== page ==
Names of places too are anchored in evolving historical narratives. They carry a history of erasure and renaming linked to colonization, wars, and independence. Oftentimes, the naming of places during colonization has more to do with the national allegiance of European explorers and settlers than with their actual geographical locations and the genealogical ties these places still hold for their Indigenous communities. On June 2, 2022, with 70,000 signatures in hand, the Māori Party petitioned Parliament to rename New Zealand by its original Indigenous name, Aotearoa. The petition also aims to restore te reo Māori names of all cities, towns, and places by 2026. This is not the first time that restoring the country’s name was raised. Te reo Māori, the Māori language, became an official language of New Zealand along with New Zealand sign language in 1987 and 2006 respectively. English is the prominent language, a de facto official language since it is spoken by over 95% of the population. For the past two decades, “Aotearoa” has been widely used in the media, it is featured on passports and the national currency. When asked if the time is right to restore of the country’s original name as New Zealanders attempt to recover from the pandemic in an interview with ABC News Australia (September 15, 2021), Māori Party co-leader Debbie Ngawera-Packer retorted that necessary conversations are seldom perceived as timely. They are nevertheless related to the social inequities faced in Aotearoa New Zealand during the pandemic since these inequities are steeped in the country’s history of colonization. In a recent article in The Guardian (August 21, 2022), she added, “We’re continually pushing and reminding our nation to remember that it is one thing to make te reo Māori our official language, but it is another thing to commit to bringing it to life and the stories and histories attached."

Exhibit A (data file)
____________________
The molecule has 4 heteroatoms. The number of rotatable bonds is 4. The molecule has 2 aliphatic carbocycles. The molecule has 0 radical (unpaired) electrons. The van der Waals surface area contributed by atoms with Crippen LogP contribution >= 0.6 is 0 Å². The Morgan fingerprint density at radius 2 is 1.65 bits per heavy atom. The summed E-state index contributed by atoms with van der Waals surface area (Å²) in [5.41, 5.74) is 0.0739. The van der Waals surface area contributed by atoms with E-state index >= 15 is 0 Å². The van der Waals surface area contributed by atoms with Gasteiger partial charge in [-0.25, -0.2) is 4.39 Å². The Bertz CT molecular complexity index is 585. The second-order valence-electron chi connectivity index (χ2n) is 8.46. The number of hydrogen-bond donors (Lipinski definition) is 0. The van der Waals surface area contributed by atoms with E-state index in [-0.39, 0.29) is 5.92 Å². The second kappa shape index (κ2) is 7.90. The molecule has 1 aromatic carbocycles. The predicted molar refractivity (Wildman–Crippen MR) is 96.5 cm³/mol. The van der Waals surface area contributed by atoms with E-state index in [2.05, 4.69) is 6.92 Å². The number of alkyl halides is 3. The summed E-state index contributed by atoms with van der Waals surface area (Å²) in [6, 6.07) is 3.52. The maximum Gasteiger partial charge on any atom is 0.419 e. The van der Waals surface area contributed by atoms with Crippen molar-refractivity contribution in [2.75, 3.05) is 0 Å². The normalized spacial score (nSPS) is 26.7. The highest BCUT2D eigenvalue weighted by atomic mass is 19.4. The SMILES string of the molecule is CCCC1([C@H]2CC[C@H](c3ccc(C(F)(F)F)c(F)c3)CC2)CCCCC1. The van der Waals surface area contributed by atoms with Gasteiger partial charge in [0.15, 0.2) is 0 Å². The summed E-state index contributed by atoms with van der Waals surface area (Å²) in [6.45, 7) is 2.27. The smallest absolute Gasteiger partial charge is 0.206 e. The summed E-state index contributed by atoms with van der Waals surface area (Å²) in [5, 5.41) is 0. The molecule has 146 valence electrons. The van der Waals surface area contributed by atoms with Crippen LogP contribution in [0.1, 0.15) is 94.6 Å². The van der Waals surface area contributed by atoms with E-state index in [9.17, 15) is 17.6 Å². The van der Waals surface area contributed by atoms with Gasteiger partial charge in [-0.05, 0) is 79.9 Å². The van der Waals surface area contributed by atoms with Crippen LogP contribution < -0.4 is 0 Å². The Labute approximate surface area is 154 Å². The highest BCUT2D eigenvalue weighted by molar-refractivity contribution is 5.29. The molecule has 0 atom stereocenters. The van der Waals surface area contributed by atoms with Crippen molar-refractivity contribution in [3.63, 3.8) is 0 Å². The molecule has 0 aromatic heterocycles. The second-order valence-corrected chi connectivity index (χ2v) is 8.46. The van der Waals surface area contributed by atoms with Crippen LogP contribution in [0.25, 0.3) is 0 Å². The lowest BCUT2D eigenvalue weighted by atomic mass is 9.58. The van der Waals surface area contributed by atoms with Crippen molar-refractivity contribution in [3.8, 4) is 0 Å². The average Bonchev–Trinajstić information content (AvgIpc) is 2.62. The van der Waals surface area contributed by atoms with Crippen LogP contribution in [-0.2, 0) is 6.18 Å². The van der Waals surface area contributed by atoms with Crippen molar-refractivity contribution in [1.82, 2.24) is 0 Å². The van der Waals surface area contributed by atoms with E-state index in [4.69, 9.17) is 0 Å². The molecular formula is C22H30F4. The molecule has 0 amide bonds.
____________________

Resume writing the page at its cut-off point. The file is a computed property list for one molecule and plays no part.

As an American citizen and an immigrant from the South of France, Ngawera-Packer’s controversial sense of timeliness resonates with me. In 2016, the Native American Tourism and Improving Visitor Experience Act (the NATIVE Act) allowed for more bilingual signage on state roads along Native American lands. In a 2016 article, Jessica Robinson, the Deputy Director of the Seneca Nation of Indian Department of Transportation asserts: "Language is integral to Native culture, history and future. Signage is one facet or tool in preserving language as well as to educate the public and acknowledge Tribe's connection to the land as well as their sovereignty as nations across the country” . In the 1990s, after a revitalization of regional dialects mainly in Provence (where I was born), Brittany, Corsica, and the Basque region, signage designating towns, cities, and rivers became bilingual: French name on top and regional dialect below. In 2019, regional authorities, successfully opposed by mayors, argued against the bilingual signage in the Vaucluse where I grew up in part because it confused tourists.. Nevertheless, the signage indicating the city limits which reads “À bèn lèu” – ie. “see you soon” in Provençal – still stands.
Yes, À bèn lèu here and across the globe for cross-cultural conversations about the naming of places as locations of erasure, resilience, cultural heritage, and the commitment to partnership and inclusive storytelling.
Music: Les musiciens de Provence, Branle Gay